In a fantasy landscape, two streams churn together at a juncture in the terrain. Looking back along one stream to the east, the traveler sees it cut a red line into the distance, that being the hue of its water. The other peeks out less visibly along its path, coming from the west, a blue tincture. Here, at the intersection, they join and travel along in a shade of purple.
Generations ago, travelers from a civilization to the east followed the red stream to this spot, and being more numerous and more fastidious about keeping records, they’ve defined the area’s history. Their natural bias (which few these days would deny) often led them to treat the combined flow as a continuation of the one that they’d traced from their origin. Indeed, some have gone so far as to insist that it is still red — albeit, of a richer type.
More recently, those who consider themselves enlightened have sought to elevate the people who inhabited the area when the easterners arrived. To them, whatever color the combined flow might be, it is a consequence of the blue. Indeed, any claim that the red-stream folk might make upon the goodness of the purple is sure to bring a critical response — nigh upon an accusation of theft. The beauty, in this view, is a function of the blue, which tempered the ugly red. Indeed, any admiration of the purple must be tempered (perhaps suppressed) with the ritual acknowledgement that it required the adulteration of the blue stream.
The traveler pauses on this spot and shakes his head. He has his own opinion of what shade of purple burbles off into the distance before him, but in the nearby village, such debate is not permitted. There, long discord (which he suspects derives from entirely unrelated matters) lets none escape the imperative to decide whether purple itself is a shade of red or of blue.
This allegory came to mind as I listened to Bill Bartholomew interview Providence activist Raymond Two Hawks Watson. The two agree that our historical understanding of New England prior to the arrival of European colonists is murky and probably understates the numbers of indigenous people, as well as the nature of their civilization. This, they take to be an indication that history remembers that society in a deliberately worse light than deserved. To be sure, historians of the past might have questioned whether it should be called a “civilization” at all.
However, they seem to take that murkiness as an opportunity to assume the opposite: That Roger Williams’s revolutionary tolerance was not of his own invention, but merely a whole-cloth theft of the society into which he stumbled when his own had expelled him with intolerance. In extreme variations of this way of thinking, moderns owe a statement of dependence to such cultures, as if everything we are is attributable to them.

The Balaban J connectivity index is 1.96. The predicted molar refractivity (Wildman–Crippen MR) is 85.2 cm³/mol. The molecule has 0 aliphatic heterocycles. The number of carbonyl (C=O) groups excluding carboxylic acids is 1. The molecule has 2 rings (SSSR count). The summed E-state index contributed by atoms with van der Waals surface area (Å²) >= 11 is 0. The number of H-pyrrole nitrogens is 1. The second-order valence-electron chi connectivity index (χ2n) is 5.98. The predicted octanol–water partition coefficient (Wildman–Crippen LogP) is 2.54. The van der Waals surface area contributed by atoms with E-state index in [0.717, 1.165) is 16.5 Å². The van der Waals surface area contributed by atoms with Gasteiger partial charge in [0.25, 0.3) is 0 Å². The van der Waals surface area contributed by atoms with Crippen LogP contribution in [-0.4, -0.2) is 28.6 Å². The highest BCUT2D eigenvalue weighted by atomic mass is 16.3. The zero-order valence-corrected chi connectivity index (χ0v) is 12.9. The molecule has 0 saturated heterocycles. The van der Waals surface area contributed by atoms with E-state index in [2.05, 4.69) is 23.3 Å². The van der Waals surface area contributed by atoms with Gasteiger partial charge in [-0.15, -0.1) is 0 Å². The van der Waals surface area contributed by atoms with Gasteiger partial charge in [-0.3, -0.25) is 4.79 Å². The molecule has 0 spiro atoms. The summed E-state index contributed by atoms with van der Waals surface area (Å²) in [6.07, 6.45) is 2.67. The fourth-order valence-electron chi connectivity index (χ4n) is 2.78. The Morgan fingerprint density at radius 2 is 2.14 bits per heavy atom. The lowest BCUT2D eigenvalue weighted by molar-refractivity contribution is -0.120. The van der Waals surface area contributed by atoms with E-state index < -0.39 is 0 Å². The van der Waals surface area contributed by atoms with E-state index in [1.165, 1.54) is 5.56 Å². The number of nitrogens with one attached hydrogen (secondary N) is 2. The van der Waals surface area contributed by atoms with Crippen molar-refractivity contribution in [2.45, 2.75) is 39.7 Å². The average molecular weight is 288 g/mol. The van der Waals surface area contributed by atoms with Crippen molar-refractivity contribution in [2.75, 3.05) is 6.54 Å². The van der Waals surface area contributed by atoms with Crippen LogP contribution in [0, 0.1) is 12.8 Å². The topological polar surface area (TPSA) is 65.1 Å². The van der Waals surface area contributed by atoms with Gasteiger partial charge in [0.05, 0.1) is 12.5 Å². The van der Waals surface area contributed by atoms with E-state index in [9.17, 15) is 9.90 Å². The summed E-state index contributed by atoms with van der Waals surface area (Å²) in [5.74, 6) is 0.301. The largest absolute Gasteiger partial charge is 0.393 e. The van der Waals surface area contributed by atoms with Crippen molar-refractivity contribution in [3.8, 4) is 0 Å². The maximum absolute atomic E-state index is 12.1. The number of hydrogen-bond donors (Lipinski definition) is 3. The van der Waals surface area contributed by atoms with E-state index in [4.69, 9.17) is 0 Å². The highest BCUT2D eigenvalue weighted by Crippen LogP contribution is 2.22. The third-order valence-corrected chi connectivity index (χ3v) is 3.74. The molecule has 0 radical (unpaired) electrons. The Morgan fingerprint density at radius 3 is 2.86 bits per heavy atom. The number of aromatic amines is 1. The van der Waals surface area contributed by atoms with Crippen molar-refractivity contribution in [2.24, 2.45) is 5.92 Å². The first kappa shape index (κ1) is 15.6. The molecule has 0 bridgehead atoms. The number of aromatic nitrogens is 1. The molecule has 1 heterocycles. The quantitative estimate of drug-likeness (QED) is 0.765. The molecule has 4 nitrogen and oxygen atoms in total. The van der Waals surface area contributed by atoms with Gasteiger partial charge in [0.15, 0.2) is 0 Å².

Rod Dreher posted a letter he received from a Canadian reader about the practice of “territorial acknowledgment” in his country. According to the writer, it started in academic presentations, wherein “the speaker lists the various aboriginal tribes that lived on or near the speaker’s present location, and thanks those tribes for allowing him to use the land.”
These statements are now omnipresent. Children in schools are required to recite them at the beginning of each day, business meetings open with them, they are read before football and hockey games, and concerts and lectures invariably begin with one. Returning to the original discussion of the dissolution of national bonds in our countries, the damage that these statements cause is incalculable. The effect is to present Canada as an illegitimate, criminal state, whose population has no right to live in this hemisphere. Saddled by this original and irremediable sin, non-Aboriginal Canadians can do nothing but confess their wickedness, ask for forgiveness, and pledge to help “decolonize” the country (i.e. raze our institutions). To make matters worse, it is now common practice in Canada to refer to all non-Aboriginals as “settlers.”
Most striking in all of this is the complete loss of our sense that we are ultimately one people. We’ve all arrived in this world with a familial legacy of good and bad behavior somewhere in the past. Our culture is an amalgam of it all, the toxic and the beautiful in all of our ancestries, and it makes no sense to stare back along the streams.
Those of us with advantages and comfort have a responsibility to help those without them because we are all one family (God’s children), not because our ancestors might have taken something unfairly from theirs. The wealthy man has an obligation to the poor man of the same color whose father squandered his grandfather’s wealth, just as he has an obligation to the poor man whose family has never managed to recover from some centuries’ old oppression. For that matter, the wealthy descendant of slaves has an obligation to the poor descendant of slave holders.
This, however, is an individual obligation of person to person assessing his or her circumstances. It is not a legal claim that a third party can enforce. That would remove the moral benefit to the giver and the recipient both.
Perhaps our loss of religiosity has something to do with our deteriorating sense of shared responsibility. If we can’t express our mutual obligation in terms of a moral requirement from on high, then we must justify it in terms of some material debt. It isn’t enough to say we’re all here contributing and making imperfect decisions about how to help each other. We’re not peers sharing an experience of the same time in history, but the current soldiers in an ongoing war of group against group.